Fast Food

Papa John's franchisee gets jail time for illegally taking employee wages

FILE: People leave a Papa John's store with pizzas they purchased for 23 cents in Medina Ohio

FILE: People leave a Papa John's store with pizzas they purchased for 23 cents in Medina Ohio  (Reuters)

In a rare move, the New York Attorney General is giving a Papa John’s franchisee jail time after being charged earlier this year with not paying workers minimum wage and with falsifying documents.

Abdul Jamil Khokhar, who owns nine Papa John’s locations in New York City with BMY Foods, pled guilty to failing to pay workers in compliance with the New York Labor Law, which is a misdemeanor, and to filing false business records, a felony.

He will serve 60 days in jail for failing to pay his workers the minimum wage and overtime and has agreed to pay $230,000 in restitution to the workers.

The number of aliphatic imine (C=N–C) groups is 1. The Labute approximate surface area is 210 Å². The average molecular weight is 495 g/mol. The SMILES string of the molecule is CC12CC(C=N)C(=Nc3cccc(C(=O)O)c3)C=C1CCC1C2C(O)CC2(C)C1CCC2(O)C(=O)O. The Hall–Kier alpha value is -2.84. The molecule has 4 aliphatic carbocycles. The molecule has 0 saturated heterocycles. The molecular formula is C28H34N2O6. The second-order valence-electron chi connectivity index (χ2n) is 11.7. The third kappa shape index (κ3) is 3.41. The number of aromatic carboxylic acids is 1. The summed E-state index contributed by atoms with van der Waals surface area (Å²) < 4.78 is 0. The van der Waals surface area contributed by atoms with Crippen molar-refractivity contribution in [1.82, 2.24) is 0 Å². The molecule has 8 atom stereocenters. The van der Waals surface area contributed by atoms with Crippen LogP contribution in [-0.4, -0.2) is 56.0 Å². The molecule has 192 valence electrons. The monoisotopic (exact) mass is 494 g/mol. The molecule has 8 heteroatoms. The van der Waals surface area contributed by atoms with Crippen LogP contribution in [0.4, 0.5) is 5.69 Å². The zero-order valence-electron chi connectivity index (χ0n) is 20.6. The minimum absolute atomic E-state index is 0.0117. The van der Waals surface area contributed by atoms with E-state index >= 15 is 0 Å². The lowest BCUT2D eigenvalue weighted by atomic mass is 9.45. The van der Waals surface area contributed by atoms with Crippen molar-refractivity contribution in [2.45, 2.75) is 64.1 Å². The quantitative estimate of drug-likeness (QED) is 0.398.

"Wage theft is a crime and a Papa John's franchisee is now going to jail for cheating his employees and trying to cover it up," New York Attorney General Eric Schneiderman said in a statement Monday.  "My office will do everything in its power to protect the rights of New York's workers and make sure that all employers -- including fast food restaurants -- follow the law."

Instead of paying his employees the proper minimum overtime wages according to New York State law, Khokhar paid them the same minimum wage they would make during regular hours.

To hide this illegal practice, he created fake names for employees in the computer system and used the fake names to avoid paying the time-and-a-half rate required for overtime. So an employee who worked for more than 40 hours would be paid for regular work hours under his or her own name, and any overtime hours would be paid as straight hours to a fictitious employee.

This affected the wages of over 300 current and former employees, according to the Attorney General.

As part of a separate settlement with the Labor Department in July, Khokhar had already agreed to pay another $230,000 in damages and $50,000 in civil penalties. Under that agreement, the Papa John's locations involved will have to open up their books to independent auditing.

The Associated Press contributed to this report.